From the Pollinator Partners in co-op with the Forest Service – a nicely illustrated publication on the basics of bee biology and an overview of major bee pollinators.
“Beautiful wildflowers, perhaps as alluring to bees as they are to people, might someday be planted in “bee pastures.” These floral havens would be created to help propagate larger generations of healthy, hard-working bees.”
From SARE, a new conservation planning document for pollinators.
“ ‘Managing Alternative Pollinators: A Handbook for Beekeepers, Growers and Conservationists‘ is a first-of-its-kind, step-by-step, full-color guide for rearing and managing bumble bees, mason bees, leafcutter bees and other bee species that provide pollination alternatives to the rapidly declining honey bee.”
Thanks to my graduate student Jolie Goldenetz-Dollar for finding this.
The Xerces Society has re-organized their pollinator resources – now you can get regionally-specific information on native plants, pesticides, pollinator conservation, and native bee nest management. If you are coming here for pollinator resources, hop over there because they do pollinators better than anyone.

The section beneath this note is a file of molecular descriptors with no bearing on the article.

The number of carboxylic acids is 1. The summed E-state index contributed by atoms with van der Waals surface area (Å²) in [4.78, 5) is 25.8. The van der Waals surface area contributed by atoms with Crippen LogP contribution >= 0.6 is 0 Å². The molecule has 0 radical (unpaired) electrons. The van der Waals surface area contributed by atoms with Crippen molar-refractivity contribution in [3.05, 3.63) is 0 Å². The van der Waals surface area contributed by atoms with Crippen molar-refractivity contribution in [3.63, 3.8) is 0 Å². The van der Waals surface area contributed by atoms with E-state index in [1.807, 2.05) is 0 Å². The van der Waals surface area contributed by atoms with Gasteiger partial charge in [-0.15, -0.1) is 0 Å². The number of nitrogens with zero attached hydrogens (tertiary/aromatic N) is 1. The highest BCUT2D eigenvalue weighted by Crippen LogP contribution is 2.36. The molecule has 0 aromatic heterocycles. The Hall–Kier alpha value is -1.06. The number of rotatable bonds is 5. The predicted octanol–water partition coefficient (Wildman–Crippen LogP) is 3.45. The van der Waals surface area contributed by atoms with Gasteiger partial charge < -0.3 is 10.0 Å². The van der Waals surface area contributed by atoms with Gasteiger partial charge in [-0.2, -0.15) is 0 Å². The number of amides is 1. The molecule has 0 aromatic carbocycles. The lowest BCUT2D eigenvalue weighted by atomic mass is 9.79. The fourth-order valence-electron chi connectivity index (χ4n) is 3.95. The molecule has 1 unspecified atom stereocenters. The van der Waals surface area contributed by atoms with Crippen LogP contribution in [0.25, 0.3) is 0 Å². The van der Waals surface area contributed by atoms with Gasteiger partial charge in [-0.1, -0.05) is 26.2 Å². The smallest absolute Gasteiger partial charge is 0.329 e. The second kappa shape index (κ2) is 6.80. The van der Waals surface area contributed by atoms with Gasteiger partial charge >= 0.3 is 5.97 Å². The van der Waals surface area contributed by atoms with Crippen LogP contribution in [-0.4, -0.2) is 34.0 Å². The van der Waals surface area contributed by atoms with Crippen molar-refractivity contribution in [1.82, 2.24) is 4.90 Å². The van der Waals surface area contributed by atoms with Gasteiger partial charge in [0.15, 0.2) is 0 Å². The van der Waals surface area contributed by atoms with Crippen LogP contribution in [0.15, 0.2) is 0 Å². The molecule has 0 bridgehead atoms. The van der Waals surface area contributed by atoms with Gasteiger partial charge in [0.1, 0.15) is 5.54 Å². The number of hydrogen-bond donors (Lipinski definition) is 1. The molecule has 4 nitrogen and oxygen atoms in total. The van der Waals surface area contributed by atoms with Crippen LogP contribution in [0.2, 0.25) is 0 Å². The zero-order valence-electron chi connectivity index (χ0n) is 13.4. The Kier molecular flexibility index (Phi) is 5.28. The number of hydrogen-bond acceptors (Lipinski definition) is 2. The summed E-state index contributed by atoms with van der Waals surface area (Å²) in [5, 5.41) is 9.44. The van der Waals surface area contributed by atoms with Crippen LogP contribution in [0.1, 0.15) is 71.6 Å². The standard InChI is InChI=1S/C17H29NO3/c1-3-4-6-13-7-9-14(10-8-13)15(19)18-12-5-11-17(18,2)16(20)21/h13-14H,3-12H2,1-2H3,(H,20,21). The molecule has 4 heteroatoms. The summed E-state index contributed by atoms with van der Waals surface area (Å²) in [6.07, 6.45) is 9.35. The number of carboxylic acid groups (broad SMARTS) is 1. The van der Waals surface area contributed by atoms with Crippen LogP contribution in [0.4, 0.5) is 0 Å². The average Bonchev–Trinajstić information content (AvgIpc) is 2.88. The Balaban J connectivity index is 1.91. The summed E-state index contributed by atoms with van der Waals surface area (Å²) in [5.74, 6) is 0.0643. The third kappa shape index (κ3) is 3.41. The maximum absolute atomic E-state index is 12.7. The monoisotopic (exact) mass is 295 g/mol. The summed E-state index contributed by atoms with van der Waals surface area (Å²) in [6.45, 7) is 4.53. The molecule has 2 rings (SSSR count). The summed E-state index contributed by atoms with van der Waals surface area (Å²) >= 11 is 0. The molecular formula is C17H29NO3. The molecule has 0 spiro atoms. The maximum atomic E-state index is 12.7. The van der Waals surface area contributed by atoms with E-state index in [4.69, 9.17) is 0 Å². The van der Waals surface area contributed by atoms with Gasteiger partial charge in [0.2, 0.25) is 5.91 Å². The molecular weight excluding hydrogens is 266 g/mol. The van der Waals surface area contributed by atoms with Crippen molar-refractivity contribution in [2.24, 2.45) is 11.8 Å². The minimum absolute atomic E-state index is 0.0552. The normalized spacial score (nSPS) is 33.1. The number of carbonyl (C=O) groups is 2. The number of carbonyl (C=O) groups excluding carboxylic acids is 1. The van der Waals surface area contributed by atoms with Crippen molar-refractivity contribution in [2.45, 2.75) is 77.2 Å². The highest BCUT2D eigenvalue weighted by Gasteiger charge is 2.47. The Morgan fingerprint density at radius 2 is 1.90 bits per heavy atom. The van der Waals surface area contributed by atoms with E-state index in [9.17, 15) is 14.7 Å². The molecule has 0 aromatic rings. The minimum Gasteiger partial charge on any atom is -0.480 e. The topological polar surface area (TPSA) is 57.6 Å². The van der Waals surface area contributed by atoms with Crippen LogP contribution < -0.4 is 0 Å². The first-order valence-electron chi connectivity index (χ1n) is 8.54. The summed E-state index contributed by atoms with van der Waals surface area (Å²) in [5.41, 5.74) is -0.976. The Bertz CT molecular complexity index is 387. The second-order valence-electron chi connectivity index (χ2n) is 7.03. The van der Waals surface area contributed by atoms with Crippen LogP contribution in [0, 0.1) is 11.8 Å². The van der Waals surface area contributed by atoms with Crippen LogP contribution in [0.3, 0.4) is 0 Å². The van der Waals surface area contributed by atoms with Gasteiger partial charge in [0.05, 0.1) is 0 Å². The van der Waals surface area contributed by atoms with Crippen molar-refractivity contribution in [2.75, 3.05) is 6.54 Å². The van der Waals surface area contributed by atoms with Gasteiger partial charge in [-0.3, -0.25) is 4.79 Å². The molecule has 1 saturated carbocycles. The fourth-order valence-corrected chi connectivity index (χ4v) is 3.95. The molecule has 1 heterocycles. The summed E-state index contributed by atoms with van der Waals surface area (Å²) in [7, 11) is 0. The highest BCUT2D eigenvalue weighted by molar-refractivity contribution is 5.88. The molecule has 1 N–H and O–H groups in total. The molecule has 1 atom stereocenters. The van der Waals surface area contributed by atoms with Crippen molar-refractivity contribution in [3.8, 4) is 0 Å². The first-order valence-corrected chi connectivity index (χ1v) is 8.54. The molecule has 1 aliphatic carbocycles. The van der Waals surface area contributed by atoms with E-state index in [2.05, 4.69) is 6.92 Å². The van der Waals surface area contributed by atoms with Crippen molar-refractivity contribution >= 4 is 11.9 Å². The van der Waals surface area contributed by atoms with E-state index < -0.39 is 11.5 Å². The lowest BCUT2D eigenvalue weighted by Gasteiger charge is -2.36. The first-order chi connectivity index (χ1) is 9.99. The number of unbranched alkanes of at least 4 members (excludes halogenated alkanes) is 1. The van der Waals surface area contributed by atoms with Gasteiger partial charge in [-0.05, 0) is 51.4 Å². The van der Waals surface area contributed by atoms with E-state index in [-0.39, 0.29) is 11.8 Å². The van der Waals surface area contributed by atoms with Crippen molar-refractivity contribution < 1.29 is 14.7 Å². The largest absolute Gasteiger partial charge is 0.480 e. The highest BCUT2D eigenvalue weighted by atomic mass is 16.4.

June 22-27, 2009 is National Pollinator Week to recognize the importance of pollinators to our food system. The Pollinator Partnership and US Fish & Wildlife Service both have lots of resources about pollinators in recognition of this week.
Here are two videos for this week.
One about the problems pollinators face:
And one about what NRCS is doing and can do to help:
EPA has resources for landscaping with native plants in the Great Lakes states. Good resources for attracting bees and butterfiles to your yard.
“At the American dinner table, about one bite in three depends on bees. “ A Philadelphia Enquirer article about how native bees may save agriculture.
36% of the commercial bee hives were lost last year, according to a story on CNN. Here are some practical guidelines from the Xerces Society for supporting and conserving native bees and their habitat – Farming for Bees